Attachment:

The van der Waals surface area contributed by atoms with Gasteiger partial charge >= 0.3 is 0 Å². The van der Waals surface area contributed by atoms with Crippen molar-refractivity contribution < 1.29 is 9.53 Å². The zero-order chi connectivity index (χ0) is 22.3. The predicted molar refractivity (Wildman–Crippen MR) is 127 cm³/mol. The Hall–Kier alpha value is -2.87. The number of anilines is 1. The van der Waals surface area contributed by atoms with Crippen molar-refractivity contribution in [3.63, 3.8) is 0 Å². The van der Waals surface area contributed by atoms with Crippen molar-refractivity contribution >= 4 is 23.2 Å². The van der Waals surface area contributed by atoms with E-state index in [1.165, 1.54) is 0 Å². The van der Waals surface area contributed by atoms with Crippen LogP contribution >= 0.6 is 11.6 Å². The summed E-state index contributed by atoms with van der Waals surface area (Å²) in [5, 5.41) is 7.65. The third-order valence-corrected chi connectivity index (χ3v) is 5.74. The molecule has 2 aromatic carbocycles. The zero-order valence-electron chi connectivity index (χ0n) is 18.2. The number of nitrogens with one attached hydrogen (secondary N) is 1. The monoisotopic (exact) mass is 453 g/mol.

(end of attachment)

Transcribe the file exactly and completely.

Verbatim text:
The van der Waals surface area contributed by atoms with Gasteiger partial charge >= 0.3 is 0 Å². The van der Waals surface area contributed by atoms with Crippen molar-refractivity contribution < 1.29 is 9.53 Å². The zero-order chi connectivity index (χ0) is 22.3. The predicted molar refractivity (Wildman–Crippen MR) is 127 cm³/mol. The Hall–Kier alpha value is -2.87. The number of anilines is 1. The van der Waals surface area contributed by atoms with Crippen molar-refractivity contribution in [3.63, 3.8) is 0 Å². The van der Waals surface area contributed by atoms with Crippen molar-refractivity contribution >= 4 is 23.2 Å². The van der Waals surface area contributed by atoms with E-state index in [1.165, 1.54) is 0 Å². The van der Waals surface area contributed by atoms with Crippen LogP contribution >= 0.6 is 11.6 Å². The summed E-state index contributed by atoms with van der Waals surface area (Å²) in [5, 5.41) is 7.65. The third-order valence-corrected chi connectivity index (χ3v) is 5.74. The molecule has 2 aromatic carbocycles. The zero-order valence-electron chi connectivity index (χ0n) is 18.2. The number of nitrogens with one attached hydrogen (secondary N) is 1. The monoisotopic (exact) mass is 453 g/mol.